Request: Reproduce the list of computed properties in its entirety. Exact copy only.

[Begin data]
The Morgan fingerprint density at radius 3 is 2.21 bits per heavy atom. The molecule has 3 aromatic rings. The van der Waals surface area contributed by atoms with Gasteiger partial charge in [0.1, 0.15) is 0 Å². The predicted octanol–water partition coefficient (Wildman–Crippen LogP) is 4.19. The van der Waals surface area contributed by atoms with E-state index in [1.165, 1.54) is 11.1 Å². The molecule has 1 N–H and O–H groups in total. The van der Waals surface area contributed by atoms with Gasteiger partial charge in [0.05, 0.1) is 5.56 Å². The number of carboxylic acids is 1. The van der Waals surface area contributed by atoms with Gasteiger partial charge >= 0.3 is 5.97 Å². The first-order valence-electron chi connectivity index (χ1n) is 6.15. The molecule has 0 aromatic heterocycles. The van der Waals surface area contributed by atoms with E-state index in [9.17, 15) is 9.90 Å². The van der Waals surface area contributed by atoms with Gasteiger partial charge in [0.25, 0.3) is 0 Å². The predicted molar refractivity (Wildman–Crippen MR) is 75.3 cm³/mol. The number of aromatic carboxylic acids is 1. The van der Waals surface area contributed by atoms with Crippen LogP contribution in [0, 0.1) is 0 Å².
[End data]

The Morgan fingerprint density at radius 3 is 2.21 bits per heavy atom. The molecule has 3 aromatic rings. The van der Waals surface area contributed by atoms with Gasteiger partial charge in [0.1, 0.15) is 0 Å². The predicted octanol–water partition coefficient (Wildman–Crippen LogP) is 4.19. The van der Waals surface area contributed by atoms with E-state index in [1.165, 1.54) is 11.1 Å². The molecule has 1 N–H and O–H groups in total. The van der Waals surface area contributed by atoms with Gasteiger partial charge in [0.05, 0.1) is 5.56 Å². The number of carboxylic acids is 1. The van der Waals surface area contributed by atoms with Gasteiger partial charge >= 0.3 is 5.97 Å². The first-order valence-electron chi connectivity index (χ1n) is 6.15. The molecule has 0 aromatic heterocycles. The van der Waals surface area contributed by atoms with E-state index in [9.17, 15) is 9.90 Å². The van der Waals surface area contributed by atoms with Gasteiger partial charge in [0.25, 0.3) is 0 Å². The predicted molar refractivity (Wildman–Crippen MR) is 75.3 cm³/mol. The number of aromatic carboxylic acids is 1. The van der Waals surface area contributed by atoms with Crippen LogP contribution in [0, 0.1) is 0 Å².